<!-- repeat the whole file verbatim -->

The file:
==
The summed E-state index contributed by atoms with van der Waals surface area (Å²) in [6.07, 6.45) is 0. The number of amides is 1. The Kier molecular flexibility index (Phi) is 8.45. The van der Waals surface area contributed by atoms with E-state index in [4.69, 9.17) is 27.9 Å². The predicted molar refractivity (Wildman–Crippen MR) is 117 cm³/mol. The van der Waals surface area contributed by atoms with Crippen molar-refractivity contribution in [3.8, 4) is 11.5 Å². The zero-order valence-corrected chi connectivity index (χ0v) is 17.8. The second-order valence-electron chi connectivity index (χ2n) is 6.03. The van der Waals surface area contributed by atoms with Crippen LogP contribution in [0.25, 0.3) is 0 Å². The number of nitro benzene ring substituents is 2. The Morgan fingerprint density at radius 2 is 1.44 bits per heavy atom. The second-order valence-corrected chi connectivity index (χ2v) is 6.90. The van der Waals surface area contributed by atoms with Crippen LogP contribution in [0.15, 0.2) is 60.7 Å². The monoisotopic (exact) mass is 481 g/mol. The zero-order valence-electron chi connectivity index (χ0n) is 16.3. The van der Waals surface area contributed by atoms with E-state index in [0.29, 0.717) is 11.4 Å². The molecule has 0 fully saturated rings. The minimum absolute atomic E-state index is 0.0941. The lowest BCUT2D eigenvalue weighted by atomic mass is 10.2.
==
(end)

The summed E-state index contributed by atoms with van der Waals surface area (Å²) in [6.07, 6.45) is 0. The number of amides is 1. The Kier molecular flexibility index (Phi) is 8.45. The van der Waals surface area contributed by atoms with E-state index in [4.69, 9.17) is 27.9 Å². The predicted molar refractivity (Wildman–Crippen MR) is 117 cm³/mol. The van der Waals surface area contributed by atoms with Crippen molar-refractivity contribution in [3.8, 4) is 11.5 Å². The zero-order valence-corrected chi connectivity index (χ0v) is 17.8. The second-order valence-electron chi connectivity index (χ2n) is 6.03. The van der Waals surface area contributed by atoms with Crippen LogP contribution in [0.25, 0.3) is 0 Å². The number of nitro benzene ring substituents is 2. The Morgan fingerprint density at radius 2 is 1.44 bits per heavy atom. The second-order valence-corrected chi connectivity index (χ2v) is 6.90. The van der Waals surface area contributed by atoms with Crippen LogP contribution in [0.15, 0.2) is 60.7 Å². The monoisotopic (exact) mass is 481 g/mol. The zero-order valence-electron chi connectivity index (χ0n) is 16.3. The van der Waals surface area contributed by atoms with E-state index in [0.29, 0.717) is 11.4 Å². The molecule has 0 fully saturated rings. The minimum absolute atomic E-state index is 0.0941. The lowest BCUT2D eigenvalue weighted by atomic mass is 10.2.